Wednesdependent’s Day – Liberal Arts (2012)

During my first year after graduating from college, I spent a lot of weekends making the one-hour drive from Virginia Beach back to the green and gold-blooded William & Mary. It wasn’t that I sorely missed the campus or the people – though I certainly did – but rather the familiarity comforted me in a time of personal turmoil. Now in my second year removed, I’ve made the visit much less, because even though I love the people still finishing up their time as much as everyone else, I’ve needed to give myself the chance to grow away from it. In fact, the passage of time has made me become a stranger to the old stomping grounds.

But then I watch Josh Radner’s Liberal Arts, and I wonder whether that feeling will remain the same or evolve by my mid-30s. In his second directorial feature, Radnor, better known as Ted Mosby from How I Met Your Mother, explores the magnetic strength of that nostalgia as Jesse, a jaded college admissions officer who tries to re-experience that youthful effervescence in the comforts of his alma mater. Instead of finding comfort in these universal themes, Radnor’s vision for Liberal Arts is equal parts interesting and frustrating.

Not only is this Radnor’s second directorial feature, it’s his second as screenwriter, as well. Unfortunately, every issue that plagues Liberal Arts, keeping it from reaching its full potential can be traced back to the screenplay. First of all, even though the film is so intent on mining relatable feelings from a narrative that flirts with boldness, it doesn’t quite have the character depth to match. Like most, if not all of the characters that inhabit this story, Jesse comes across as merely a caricature of the viewers meant to identify with him. Beyond the abnormal longing posing as sympathetic and the arrogant pop culture bashing disguised as scholarly thought, there isn’t much else to grasp until he reaches the end of his arc.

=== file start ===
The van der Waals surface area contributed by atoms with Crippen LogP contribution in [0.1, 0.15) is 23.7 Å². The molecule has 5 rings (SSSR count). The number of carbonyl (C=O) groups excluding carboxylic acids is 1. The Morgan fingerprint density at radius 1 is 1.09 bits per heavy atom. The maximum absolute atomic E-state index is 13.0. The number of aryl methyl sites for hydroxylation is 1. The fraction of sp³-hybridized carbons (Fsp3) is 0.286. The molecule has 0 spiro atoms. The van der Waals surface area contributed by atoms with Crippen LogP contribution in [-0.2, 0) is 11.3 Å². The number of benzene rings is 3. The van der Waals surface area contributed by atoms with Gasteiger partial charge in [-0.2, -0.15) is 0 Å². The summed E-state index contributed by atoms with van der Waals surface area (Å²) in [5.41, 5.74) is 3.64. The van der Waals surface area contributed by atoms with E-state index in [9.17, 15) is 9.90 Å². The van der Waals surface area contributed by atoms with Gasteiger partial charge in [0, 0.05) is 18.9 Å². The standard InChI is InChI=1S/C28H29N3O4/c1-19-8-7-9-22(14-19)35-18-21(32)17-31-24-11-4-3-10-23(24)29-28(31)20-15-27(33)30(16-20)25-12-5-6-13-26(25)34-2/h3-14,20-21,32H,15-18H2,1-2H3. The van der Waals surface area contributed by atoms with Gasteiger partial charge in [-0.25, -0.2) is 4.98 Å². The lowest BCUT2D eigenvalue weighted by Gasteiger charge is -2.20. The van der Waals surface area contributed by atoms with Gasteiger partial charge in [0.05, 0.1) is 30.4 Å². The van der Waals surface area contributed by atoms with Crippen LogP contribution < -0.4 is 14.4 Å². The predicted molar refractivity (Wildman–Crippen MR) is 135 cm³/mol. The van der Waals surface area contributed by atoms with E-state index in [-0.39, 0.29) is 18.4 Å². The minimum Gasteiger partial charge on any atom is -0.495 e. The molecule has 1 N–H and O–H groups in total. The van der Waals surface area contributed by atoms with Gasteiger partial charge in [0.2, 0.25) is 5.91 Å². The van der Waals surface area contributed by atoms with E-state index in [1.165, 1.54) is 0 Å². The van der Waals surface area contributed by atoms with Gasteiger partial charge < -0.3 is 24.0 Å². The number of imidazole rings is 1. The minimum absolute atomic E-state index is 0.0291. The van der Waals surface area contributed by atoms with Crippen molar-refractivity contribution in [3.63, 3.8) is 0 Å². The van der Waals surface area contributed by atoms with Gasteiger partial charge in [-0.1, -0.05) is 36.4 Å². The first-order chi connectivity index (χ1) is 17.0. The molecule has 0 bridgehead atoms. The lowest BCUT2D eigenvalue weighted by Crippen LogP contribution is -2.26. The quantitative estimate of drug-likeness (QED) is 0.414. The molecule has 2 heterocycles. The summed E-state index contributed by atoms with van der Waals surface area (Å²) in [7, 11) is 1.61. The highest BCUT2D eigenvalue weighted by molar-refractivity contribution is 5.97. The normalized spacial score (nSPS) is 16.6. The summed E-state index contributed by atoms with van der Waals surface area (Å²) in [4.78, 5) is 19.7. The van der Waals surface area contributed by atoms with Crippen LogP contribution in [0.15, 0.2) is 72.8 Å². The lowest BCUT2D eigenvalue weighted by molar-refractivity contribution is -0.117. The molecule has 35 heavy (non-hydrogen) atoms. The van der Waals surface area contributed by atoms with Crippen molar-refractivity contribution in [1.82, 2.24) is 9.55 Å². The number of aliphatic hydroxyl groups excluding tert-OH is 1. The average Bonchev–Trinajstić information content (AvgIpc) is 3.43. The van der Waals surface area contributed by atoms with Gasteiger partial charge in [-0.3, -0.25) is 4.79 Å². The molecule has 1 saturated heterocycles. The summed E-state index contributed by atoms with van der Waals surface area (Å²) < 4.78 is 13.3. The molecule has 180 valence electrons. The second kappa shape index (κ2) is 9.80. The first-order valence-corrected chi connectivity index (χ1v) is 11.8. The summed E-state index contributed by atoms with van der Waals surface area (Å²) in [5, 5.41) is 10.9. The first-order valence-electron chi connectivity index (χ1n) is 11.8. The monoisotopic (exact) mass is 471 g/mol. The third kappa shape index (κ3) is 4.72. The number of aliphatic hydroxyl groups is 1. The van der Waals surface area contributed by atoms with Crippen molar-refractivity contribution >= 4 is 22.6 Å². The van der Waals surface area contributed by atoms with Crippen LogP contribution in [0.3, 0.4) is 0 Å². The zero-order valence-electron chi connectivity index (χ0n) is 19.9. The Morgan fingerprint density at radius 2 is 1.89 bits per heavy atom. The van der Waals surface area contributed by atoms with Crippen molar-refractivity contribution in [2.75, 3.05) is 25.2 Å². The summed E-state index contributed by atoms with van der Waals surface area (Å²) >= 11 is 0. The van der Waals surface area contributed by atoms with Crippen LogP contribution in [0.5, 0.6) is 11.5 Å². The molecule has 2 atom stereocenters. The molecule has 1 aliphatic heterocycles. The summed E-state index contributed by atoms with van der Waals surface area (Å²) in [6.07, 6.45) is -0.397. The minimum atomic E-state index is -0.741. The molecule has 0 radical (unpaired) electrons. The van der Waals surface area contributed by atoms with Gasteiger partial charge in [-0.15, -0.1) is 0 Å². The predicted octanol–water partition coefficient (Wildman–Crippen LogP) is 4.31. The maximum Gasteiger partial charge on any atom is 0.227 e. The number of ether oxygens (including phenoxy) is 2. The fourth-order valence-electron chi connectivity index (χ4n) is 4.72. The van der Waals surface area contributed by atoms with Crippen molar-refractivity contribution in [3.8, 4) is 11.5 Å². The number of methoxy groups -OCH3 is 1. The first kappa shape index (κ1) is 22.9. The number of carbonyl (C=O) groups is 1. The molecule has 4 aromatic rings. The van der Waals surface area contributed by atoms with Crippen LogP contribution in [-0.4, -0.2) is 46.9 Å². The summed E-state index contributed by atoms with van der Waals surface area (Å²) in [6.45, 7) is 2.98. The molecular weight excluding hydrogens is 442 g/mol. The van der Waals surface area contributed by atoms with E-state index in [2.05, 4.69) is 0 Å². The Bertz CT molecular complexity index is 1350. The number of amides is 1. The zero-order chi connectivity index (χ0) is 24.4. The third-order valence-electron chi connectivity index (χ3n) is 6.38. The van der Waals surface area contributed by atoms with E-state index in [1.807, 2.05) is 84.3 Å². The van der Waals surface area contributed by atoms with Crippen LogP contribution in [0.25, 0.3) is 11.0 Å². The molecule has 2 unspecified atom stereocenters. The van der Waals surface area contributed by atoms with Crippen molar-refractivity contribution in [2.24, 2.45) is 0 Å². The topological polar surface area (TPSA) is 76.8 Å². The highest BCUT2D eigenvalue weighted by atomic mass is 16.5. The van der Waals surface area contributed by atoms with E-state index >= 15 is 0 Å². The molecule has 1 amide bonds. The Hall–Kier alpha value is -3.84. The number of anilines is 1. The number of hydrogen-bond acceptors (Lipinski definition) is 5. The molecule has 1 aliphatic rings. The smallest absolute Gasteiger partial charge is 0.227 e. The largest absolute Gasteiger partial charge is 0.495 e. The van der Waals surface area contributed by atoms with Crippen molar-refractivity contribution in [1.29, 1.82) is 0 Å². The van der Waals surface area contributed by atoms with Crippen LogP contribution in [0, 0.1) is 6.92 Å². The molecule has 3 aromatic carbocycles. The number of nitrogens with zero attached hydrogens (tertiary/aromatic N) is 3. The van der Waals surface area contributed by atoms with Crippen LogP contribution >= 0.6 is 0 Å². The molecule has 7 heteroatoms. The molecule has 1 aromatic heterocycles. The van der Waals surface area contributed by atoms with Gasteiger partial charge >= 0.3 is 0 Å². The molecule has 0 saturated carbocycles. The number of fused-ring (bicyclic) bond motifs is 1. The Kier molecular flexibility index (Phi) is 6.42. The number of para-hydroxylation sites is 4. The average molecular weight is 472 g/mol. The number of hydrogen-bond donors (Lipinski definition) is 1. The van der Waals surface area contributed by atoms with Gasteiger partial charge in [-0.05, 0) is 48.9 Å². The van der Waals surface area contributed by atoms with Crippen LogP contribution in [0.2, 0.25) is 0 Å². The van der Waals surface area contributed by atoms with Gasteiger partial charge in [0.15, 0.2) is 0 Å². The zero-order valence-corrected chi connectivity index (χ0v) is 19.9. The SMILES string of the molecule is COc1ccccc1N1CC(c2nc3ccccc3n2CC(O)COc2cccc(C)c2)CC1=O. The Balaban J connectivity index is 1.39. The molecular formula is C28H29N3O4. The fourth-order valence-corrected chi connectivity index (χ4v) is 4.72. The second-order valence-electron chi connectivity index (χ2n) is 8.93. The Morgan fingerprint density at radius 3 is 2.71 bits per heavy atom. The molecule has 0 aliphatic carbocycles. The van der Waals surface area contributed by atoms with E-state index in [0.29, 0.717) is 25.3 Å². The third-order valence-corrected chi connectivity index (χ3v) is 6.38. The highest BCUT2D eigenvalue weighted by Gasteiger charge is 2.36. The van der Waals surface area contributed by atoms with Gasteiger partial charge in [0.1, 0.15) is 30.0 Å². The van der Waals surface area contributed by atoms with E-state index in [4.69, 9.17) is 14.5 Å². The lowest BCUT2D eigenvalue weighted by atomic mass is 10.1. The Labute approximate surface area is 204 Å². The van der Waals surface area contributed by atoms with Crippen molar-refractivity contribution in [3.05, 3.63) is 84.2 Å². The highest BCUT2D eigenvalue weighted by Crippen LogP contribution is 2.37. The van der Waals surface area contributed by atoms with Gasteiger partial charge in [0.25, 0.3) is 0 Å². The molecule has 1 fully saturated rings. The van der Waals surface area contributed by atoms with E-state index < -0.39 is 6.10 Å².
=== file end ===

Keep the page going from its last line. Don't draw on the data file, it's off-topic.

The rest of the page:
The same can be said for Zibby, a college sophomore and taboo love interest, of sorts, played by co-star Elizabeth Olsen. Partially because her screen time is second to Radnor’s, we never get to witness Zibby develop from her archetypal rough sketch of a quirky, happy-go-lucky, though still mature for her age college kid. Interestingly enough, though other minor protagonists like Peter (Richard Jenkins), Professor Fairfield (Allison Janney) and Dean (John Magaro) are only outlines needing some fleshing out, they capture attention in their existence as sprawling parallels to Jesse. In fact, it often seems Radnor was more focused on creating these parallels than using the characters as proper vehicles for Jesse’s renewal.

Though the characters are somewhat lackluster, there are some genuinely poignant moments that the script produces for them. Jenkins’ Peter seems to be at the epicenter of quite a few of them, playing an old professor of Jesse’s on his way out the door. Between scenes like his heartbroken retirement speech and his impassioned plea to the dean to stay on board, the film sets up this beautiful parallel of Jesse and Peter as young-at-heart adults terrified of moving on. Jesse’s climactic argument with Zibby, his realization that Professor Fairfield doesn’t stack up to his memory and his guidance of Dean are each moving in their own way, mostly thanks to some solid performances from all involved.

At the same time, however, each and every one of these moments feeds into the screenplay’s own less than revelatory epiphanies that we are supposed to receive as uncommon wisdom. And as a result, the whole picture can’t help feel condescendingly self-indulgent and philosophically shallow, as the cast casually passes down advice most rational, level headed college students might pick up on by the time they receive their diploma. What should be an incisive, if familiar message quickly becomes an unnecessary test of patience.

Liberal Arts is hardly the worst a cinematic nostalgia trip has to offer, but perhaps it would have been better if it had made the awareness that it wasn’t coming to any original conclusions. At the very least, it is a mature view of reengaging with the wistfulness of youth, and if you are a fan of or particularly fond of any of the cast members, just maybe you’ll receive what it has to say a little better. Not to mention, the two scenes in which Zac Efron appears are magical enough to somewhat gloss over everything else.



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